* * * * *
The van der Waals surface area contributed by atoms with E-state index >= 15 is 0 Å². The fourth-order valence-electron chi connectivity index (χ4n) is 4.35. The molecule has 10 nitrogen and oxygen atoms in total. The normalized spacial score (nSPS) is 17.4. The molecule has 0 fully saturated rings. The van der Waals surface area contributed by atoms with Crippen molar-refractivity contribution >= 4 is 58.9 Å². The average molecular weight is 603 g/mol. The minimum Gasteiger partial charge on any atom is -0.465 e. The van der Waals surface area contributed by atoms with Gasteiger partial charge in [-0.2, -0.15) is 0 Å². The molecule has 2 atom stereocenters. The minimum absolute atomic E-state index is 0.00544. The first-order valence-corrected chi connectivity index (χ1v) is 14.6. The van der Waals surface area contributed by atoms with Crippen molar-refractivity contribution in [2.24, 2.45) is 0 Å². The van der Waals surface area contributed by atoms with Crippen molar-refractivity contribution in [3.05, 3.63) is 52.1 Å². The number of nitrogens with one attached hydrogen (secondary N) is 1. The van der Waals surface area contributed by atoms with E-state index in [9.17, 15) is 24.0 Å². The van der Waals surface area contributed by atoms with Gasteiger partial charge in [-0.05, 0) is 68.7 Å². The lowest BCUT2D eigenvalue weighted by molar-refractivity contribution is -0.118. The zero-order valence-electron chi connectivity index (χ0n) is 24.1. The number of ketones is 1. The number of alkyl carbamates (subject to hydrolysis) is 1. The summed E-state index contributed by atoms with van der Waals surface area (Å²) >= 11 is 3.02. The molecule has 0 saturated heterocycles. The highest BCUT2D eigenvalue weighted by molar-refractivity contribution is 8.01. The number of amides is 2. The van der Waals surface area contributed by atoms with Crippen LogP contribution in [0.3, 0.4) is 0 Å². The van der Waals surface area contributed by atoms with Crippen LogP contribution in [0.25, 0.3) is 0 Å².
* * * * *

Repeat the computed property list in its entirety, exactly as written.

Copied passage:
The van der Waals surface area contributed by atoms with E-state index >= 15 is 0 Å². The fourth-order valence-electron chi connectivity index (χ4n) is 4.35. The molecule has 10 nitrogen and oxygen atoms in total. The normalized spacial score (nSPS) is 17.4. The molecule has 0 fully saturated rings. The van der Waals surface area contributed by atoms with Crippen molar-refractivity contribution >= 4 is 58.9 Å². The average molecular weight is 603 g/mol. The minimum Gasteiger partial charge on any atom is -0.465 e. The van der Waals surface area contributed by atoms with Gasteiger partial charge in [-0.2, -0.15) is 0 Å². The molecule has 2 atom stereocenters. The minimum absolute atomic E-state index is 0.00544. The first-order valence-corrected chi connectivity index (χ1v) is 14.6. The van der Waals surface area contributed by atoms with Crippen molar-refractivity contribution in [2.24, 2.45) is 0 Å². The van der Waals surface area contributed by atoms with Crippen molar-refractivity contribution in [3.05, 3.63) is 52.1 Å². The number of nitrogens with one attached hydrogen (secondary N) is 1. The van der Waals surface area contributed by atoms with E-state index in [9.17, 15) is 24.0 Å². The van der Waals surface area contributed by atoms with Gasteiger partial charge in [-0.05, 0) is 68.7 Å². The lowest BCUT2D eigenvalue weighted by molar-refractivity contribution is -0.118. The zero-order valence-electron chi connectivity index (χ0n) is 24.1. The number of ketones is 1. The number of alkyl carbamates (subject to hydrolysis) is 1. The summed E-state index contributed by atoms with van der Waals surface area (Å²) >= 11 is 3.02. The molecule has 0 saturated heterocycles. The highest BCUT2D eigenvalue weighted by molar-refractivity contribution is 8.01. The number of amides is 2. The van der Waals surface area contributed by atoms with Crippen LogP contribution in [0.3, 0.4) is 0 Å². The van der Waals surface area contributed by atoms with Crippen LogP contribution in [0.25, 0.3) is 0 Å².